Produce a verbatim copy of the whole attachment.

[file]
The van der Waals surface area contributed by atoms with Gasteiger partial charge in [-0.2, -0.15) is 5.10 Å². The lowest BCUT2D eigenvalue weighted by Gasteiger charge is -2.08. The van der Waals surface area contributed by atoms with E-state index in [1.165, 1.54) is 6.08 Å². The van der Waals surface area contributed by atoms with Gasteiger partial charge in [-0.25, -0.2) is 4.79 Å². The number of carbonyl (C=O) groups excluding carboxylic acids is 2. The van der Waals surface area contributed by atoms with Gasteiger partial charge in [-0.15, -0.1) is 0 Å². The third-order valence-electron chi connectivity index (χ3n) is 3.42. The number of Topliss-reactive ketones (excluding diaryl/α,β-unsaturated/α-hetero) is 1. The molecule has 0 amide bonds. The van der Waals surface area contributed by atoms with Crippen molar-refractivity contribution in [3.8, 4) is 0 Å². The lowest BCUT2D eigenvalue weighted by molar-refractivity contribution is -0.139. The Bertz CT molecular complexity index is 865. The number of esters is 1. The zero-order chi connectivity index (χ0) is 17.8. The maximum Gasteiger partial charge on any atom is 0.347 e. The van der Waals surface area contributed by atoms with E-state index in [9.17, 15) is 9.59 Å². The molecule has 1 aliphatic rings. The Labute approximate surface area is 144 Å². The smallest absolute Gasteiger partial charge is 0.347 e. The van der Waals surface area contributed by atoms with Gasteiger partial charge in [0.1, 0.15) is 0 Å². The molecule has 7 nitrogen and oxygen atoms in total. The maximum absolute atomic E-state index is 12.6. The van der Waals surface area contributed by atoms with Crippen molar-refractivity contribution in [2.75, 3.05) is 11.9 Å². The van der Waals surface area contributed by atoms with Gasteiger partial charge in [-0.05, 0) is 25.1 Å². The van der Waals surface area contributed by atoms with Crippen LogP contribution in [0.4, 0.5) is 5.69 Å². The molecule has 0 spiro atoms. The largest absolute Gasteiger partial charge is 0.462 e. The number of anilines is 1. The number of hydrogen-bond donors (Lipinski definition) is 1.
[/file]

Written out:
The van der Waals surface area contributed by atoms with Gasteiger partial charge in [-0.2, -0.15) is 5.10 Å². The lowest BCUT2D eigenvalue weighted by Gasteiger charge is -2.08. The van der Waals surface area contributed by atoms with E-state index in [1.165, 1.54) is 6.08 Å². The van der Waals surface area contributed by atoms with Gasteiger partial charge in [-0.25, -0.2) is 4.79 Å². The number of carbonyl (C=O) groups excluding carboxylic acids is 2. The van der Waals surface area contributed by atoms with Gasteiger partial charge in [-0.15, -0.1) is 0 Å². The third-order valence-electron chi connectivity index (χ3n) is 3.42. The number of Topliss-reactive ketones (excluding diaryl/α,β-unsaturated/α-hetero) is 1. The molecule has 0 amide bonds. The van der Waals surface area contributed by atoms with Crippen molar-refractivity contribution in [3.8, 4) is 0 Å². The lowest BCUT2D eigenvalue weighted by molar-refractivity contribution is -0.139. The Bertz CT molecular complexity index is 865. The number of esters is 1. The zero-order chi connectivity index (χ0) is 17.8. The maximum Gasteiger partial charge on any atom is 0.347 e. The van der Waals surface area contributed by atoms with E-state index in [9.17, 15) is 9.59 Å². The molecule has 1 aliphatic rings. The Labute approximate surface area is 144 Å². The smallest absolute Gasteiger partial charge is 0.347 e. The van der Waals surface area contributed by atoms with Gasteiger partial charge in [0.1, 0.15) is 0 Å². The molecule has 7 nitrogen and oxygen atoms in total. The maximum absolute atomic E-state index is 12.6. The van der Waals surface area contributed by atoms with Crippen molar-refractivity contribution in [2.75, 3.05) is 11.9 Å². The van der Waals surface area contributed by atoms with Gasteiger partial charge in [-0.05, 0) is 25.1 Å². The van der Waals surface area contributed by atoms with Crippen LogP contribution in [0.4, 0.5) is 5.69 Å². The molecule has 0 spiro atoms. The largest absolute Gasteiger partial charge is 0.462 e. The number of anilines is 1. The number of hydrogen-bond donors (Lipinski definition) is 1.